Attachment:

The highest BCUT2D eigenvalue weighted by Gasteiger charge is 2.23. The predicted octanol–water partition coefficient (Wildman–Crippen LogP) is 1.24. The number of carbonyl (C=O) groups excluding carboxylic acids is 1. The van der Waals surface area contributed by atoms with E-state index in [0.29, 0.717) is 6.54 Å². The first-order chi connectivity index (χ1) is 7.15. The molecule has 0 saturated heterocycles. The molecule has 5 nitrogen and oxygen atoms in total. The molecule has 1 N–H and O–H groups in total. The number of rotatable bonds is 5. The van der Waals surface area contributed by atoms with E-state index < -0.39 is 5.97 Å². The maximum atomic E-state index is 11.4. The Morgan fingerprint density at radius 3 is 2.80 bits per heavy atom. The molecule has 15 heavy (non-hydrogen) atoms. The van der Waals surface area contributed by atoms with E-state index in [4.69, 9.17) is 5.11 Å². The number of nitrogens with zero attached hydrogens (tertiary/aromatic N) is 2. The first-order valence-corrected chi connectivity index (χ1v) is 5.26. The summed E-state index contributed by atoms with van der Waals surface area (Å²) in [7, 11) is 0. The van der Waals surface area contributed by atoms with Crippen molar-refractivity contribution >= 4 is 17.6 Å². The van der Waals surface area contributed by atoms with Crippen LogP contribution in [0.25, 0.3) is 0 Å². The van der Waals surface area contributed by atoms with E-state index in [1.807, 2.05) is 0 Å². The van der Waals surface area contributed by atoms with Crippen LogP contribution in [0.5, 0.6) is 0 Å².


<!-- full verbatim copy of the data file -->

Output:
The highest BCUT2D eigenvalue weighted by Gasteiger charge is 2.23. The predicted octanol–water partition coefficient (Wildman–Crippen LogP) is 1.24. The number of carbonyl (C=O) groups excluding carboxylic acids is 1. The van der Waals surface area contributed by atoms with E-state index in [0.29, 0.717) is 6.54 Å². The first-order chi connectivity index (χ1) is 7.15. The molecule has 0 saturated heterocycles. The molecule has 5 nitrogen and oxygen atoms in total. The molecule has 1 N–H and O–H groups in total. The number of rotatable bonds is 5. The van der Waals surface area contributed by atoms with E-state index < -0.39 is 5.97 Å². The maximum atomic E-state index is 11.4. The Morgan fingerprint density at radius 3 is 2.80 bits per heavy atom. The molecule has 15 heavy (non-hydrogen) atoms. The van der Waals surface area contributed by atoms with E-state index in [4.69, 9.17) is 5.11 Å². The number of nitrogens with zero attached hydrogens (tertiary/aromatic N) is 2. The first-order valence-corrected chi connectivity index (χ1v) is 5.26. The summed E-state index contributed by atoms with van der Waals surface area (Å²) in [7, 11) is 0. The van der Waals surface area contributed by atoms with Crippen molar-refractivity contribution >= 4 is 17.6 Å². The van der Waals surface area contributed by atoms with Crippen LogP contribution in [0.25, 0.3) is 0 Å². The van der Waals surface area contributed by atoms with E-state index in [1.807, 2.05) is 0 Å². The van der Waals surface area contributed by atoms with Crippen LogP contribution in [0.5, 0.6) is 0 Å².